That policy would mean anyone caught with substances for personal use would receive a warning for the first offence and then fines for two subsequent offences before a criminal conviction was recorded.
A spokesman for the Attorney-General Mark Speakman said the government was still considering its response to the ice inquiry, “however it does not plan to decriminalise possession of illicit drugs”.
A minister, speaking on the condition of anonymity, said cabinet had reached a position on its response to the report, which was focused on early intervention and diverting people from a life of crime.
“This is about keeping people out of court who should never be in court who also tie up the justice system. It’s to divert people from a life of crime and recidivism,” they said.
The four-volume report containing the findings of the inquiry was handed to the government in January, including 109 recommendations to government.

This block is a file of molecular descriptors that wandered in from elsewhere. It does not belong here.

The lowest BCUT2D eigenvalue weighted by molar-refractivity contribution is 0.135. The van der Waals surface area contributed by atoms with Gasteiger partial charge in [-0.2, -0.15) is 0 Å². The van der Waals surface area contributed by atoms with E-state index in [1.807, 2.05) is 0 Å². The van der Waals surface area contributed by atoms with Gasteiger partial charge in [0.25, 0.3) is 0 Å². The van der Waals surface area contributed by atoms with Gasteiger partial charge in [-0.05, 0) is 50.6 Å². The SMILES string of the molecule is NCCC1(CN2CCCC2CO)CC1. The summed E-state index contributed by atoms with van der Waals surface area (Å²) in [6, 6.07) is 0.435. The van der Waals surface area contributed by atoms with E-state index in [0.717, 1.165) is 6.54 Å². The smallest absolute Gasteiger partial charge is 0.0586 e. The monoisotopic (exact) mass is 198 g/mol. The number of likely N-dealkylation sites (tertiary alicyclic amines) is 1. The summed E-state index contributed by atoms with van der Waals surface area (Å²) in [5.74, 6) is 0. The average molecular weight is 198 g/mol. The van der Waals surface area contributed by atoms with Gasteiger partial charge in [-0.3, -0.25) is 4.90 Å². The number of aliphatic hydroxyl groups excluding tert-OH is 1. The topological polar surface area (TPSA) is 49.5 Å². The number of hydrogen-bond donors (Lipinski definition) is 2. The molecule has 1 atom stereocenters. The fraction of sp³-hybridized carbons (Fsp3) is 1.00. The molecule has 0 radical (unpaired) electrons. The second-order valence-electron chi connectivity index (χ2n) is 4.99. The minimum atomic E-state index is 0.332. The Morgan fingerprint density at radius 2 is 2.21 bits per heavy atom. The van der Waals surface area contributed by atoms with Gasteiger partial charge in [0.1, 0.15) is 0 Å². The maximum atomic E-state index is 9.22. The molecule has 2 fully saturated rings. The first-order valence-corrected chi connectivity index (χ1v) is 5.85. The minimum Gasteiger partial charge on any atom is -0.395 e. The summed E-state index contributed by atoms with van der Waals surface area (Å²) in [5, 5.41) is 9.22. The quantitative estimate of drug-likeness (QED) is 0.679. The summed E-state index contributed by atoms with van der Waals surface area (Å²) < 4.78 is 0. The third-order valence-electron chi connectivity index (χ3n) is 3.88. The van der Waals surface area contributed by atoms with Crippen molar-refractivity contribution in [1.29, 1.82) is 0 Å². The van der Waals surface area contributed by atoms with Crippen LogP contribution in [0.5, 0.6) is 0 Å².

Health Minister Brad Hazzard indicated in February the government would consider 104 of the recommendations, ruling out additional injecting centres, ceasing to use drug detection dogs and introducing syringe programs in correctional centres.
The Special Commission of Inquiry into the Drug ‘Ice’ was delivered to the Berejiklian government by commissioner Professor Dan Howard on January 28, with the government expected to hand down its response to the report before the end of the year.
Greens MP David Shoebridge described the potential reforms as “modest” and far from full decriminalisation, but said they would reduce unnecessary policing of minor drug offences
“This is a victory for common sense, a win for young people who don’t want to be monstered just for being young and ultimately a win for police who can divert these resources to fighting serious crime,” Mr Shoebridge said.